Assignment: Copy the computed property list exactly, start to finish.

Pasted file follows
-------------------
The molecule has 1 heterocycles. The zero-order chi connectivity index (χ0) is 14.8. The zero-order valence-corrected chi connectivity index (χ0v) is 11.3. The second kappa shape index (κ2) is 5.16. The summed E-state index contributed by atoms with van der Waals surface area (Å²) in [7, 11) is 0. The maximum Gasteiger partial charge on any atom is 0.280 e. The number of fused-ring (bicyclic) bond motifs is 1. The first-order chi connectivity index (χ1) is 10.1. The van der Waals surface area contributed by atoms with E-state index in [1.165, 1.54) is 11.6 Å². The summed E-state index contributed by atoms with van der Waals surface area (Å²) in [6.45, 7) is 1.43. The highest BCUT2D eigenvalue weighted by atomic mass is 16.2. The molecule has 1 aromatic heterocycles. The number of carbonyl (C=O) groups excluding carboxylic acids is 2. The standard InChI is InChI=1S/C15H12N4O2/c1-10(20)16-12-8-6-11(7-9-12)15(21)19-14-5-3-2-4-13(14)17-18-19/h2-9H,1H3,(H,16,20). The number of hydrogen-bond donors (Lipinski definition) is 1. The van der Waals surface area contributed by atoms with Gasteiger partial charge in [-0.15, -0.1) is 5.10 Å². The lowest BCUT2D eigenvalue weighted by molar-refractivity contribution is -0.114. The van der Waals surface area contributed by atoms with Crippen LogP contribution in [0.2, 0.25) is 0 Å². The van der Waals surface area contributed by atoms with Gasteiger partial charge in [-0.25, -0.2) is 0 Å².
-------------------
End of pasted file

The molecule has 1 heterocycles. The zero-order chi connectivity index (χ0) is 14.8. The zero-order valence-corrected chi connectivity index (χ0v) is 11.3. The second kappa shape index (κ2) is 5.16. The summed E-state index contributed by atoms with van der Waals surface area (Å²) in [7, 11) is 0. The maximum Gasteiger partial charge on any atom is 0.280 e. The number of fused-ring (bicyclic) bond motifs is 1. The first-order chi connectivity index (χ1) is 10.1. The van der Waals surface area contributed by atoms with E-state index in [1.165, 1.54) is 11.6 Å². The summed E-state index contributed by atoms with van der Waals surface area (Å²) in [6.45, 7) is 1.43. The highest BCUT2D eigenvalue weighted by atomic mass is 16.2. The molecule has 1 aromatic heterocycles. The number of carbonyl (C=O) groups excluding carboxylic acids is 2. The standard InChI is InChI=1S/C15H12N4O2/c1-10(20)16-12-8-6-11(7-9-12)15(21)19-14-5-3-2-4-13(14)17-18-19/h2-9H,1H3,(H,16,20). The number of hydrogen-bond donors (Lipinski definition) is 1. The van der Waals surface area contributed by atoms with Gasteiger partial charge in [-0.15, -0.1) is 5.10 Å². The lowest BCUT2D eigenvalue weighted by molar-refractivity contribution is -0.114. The van der Waals surface area contributed by atoms with Crippen LogP contribution in [0.2, 0.25) is 0 Å². The van der Waals surface area contributed by atoms with Gasteiger partial charge in [-0.25, -0.2) is 0 Å².